For Gems of War, I’ve been sticking to a specific team, really enjoying the way these troops interact and gel with each other. In my first slot is either a red mana or yellow mana weapon (I keep flipping between them) that does damage to a single enemy. Then I have a Boar Rider, currently strengthened up to level 7, followed by a Templar for boosting shields, and a Golem for exploding skulls and reducing enemy armor. Boar Rider is maybe my favorite troop, as its ability is to clear out an entire row, deal damage to an opponent’s troop, and then take a free turn afterwards. If you are playing strategically, you can use this ability to gain multiple turns in a row and keep the attack pressure on your enemy.

Still, I mash buttons during the intro and outro “dialogue” sequences, which exist only to give you a story-related reason to do battle. It’s fine, but fluff, and I’m never very invested in any narrative here. I just want to do all the quests in a kingdom and then claim it as mine. I also feel like there are perhaps too many choices when it comes to troops and you can waste a bunch of souls leveling up the ones that don’t matter or aren’t great for long-term play, which is why I’m rocking a team of one common and two rares because that’s all I’m comfortable experimenting with. Some of the rarer cards look neat, but aren’t immediately easy to use.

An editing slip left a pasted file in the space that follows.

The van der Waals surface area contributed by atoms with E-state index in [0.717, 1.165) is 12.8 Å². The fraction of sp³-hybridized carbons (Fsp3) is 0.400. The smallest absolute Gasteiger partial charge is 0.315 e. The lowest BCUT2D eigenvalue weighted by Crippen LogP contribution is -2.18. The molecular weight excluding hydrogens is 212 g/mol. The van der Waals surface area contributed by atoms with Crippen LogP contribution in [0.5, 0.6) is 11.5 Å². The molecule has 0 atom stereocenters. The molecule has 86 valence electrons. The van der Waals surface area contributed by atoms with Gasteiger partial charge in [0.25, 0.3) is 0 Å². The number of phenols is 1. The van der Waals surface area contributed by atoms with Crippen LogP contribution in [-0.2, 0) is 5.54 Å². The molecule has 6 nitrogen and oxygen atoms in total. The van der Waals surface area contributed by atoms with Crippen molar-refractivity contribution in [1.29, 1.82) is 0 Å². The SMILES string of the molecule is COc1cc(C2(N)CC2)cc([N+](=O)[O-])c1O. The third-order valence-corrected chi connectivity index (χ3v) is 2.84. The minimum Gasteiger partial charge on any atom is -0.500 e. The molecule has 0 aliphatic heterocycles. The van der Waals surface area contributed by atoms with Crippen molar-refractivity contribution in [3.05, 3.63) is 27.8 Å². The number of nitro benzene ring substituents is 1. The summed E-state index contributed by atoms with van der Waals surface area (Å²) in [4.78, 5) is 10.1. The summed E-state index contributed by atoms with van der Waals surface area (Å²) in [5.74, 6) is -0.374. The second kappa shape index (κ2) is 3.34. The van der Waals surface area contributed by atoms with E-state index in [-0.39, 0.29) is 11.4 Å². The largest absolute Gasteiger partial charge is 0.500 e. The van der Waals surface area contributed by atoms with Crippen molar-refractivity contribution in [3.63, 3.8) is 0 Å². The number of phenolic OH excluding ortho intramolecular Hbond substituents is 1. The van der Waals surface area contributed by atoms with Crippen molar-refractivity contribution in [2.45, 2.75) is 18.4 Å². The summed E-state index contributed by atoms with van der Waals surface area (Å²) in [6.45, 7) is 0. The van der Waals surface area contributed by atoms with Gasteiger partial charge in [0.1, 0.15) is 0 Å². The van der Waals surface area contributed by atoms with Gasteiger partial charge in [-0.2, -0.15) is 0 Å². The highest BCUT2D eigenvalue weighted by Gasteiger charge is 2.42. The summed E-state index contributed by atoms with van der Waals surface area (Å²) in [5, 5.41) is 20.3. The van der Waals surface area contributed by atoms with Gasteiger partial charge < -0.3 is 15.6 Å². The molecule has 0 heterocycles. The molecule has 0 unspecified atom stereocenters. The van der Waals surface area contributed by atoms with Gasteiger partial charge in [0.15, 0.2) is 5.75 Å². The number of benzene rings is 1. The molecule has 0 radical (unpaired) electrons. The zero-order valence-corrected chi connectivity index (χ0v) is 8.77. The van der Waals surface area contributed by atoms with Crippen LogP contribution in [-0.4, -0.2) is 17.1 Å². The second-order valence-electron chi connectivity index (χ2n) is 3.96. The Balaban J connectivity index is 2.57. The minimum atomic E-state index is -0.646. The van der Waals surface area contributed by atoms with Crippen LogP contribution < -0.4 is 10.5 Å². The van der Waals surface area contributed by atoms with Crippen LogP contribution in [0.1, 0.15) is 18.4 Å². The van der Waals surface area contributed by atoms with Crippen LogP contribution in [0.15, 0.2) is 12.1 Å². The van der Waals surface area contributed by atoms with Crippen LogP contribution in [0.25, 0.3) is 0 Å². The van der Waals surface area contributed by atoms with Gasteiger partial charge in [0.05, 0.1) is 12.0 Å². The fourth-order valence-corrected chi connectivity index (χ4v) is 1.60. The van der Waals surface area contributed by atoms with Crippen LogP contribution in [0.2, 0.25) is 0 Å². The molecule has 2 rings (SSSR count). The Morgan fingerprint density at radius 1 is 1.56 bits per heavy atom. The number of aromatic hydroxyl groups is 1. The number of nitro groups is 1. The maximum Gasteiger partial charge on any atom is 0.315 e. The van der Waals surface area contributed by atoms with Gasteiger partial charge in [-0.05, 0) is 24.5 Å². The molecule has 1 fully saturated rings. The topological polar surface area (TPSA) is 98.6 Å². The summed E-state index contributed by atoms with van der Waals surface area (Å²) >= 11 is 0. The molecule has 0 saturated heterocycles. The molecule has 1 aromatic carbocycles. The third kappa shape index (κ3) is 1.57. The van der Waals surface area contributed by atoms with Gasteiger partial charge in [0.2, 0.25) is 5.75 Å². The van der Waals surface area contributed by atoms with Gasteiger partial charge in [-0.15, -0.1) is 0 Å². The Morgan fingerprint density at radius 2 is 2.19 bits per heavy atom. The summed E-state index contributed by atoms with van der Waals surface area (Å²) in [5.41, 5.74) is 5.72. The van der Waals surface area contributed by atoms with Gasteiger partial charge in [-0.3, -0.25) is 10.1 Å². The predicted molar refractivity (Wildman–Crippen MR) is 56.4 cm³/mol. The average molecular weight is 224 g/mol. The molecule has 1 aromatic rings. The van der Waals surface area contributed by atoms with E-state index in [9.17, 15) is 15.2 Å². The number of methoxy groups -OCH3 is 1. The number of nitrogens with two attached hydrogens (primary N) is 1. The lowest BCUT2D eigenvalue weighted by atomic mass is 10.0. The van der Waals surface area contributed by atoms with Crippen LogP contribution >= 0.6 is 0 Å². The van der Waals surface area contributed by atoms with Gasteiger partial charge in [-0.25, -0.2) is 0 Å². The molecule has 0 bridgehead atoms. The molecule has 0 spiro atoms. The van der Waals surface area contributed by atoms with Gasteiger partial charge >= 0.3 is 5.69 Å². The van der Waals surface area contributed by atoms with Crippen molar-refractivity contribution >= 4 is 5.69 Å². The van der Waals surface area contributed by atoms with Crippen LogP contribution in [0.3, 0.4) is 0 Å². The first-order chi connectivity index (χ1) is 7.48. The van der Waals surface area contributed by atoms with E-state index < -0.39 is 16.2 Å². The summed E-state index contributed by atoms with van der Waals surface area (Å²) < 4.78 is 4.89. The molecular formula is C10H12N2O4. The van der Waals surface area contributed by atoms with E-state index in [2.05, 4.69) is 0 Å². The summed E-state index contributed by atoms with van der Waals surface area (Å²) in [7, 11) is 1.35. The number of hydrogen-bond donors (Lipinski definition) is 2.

Perhaps my favorite thing about Gems of War is that, so long as you don’t go spending all your coins like a kid without a care, you can play duel after duel after duel. There’s no energy system here to stop you from playing. Each duel costs 50 gold to start, and that’s easy scratch to have and hold on to, even if you end up losing a few. Other free-to-play games bum me out in comparison to Gems of War, simply because they make it a struggle to even play and make progress. Not in this realm though.

Also, allow me to list what other match-three (or try hard to match four for better results!) games I’m currently juggling alongside Gems of War:

  • Frozen Free Fall: Snowball Fight
  • Pokémon Shuffle
  • Puzzle & Dragons: Super Mario Bros. Edition

Okay, three. That might not seem like many, but it is when they are all at once similar and dissimilar to each other. It’s like trying to eat four cheese sandwiches at the same time, but each one contains a drastically different tasting cheese that lingers on your palette and actually begins to affect how you taste the other delicious sandwiches. Also, you like cheese, so this is one of those first-world problems, where it’s only really a problem if you analyze it too deeply. If you have a better analogy than this, please leave it in the comments.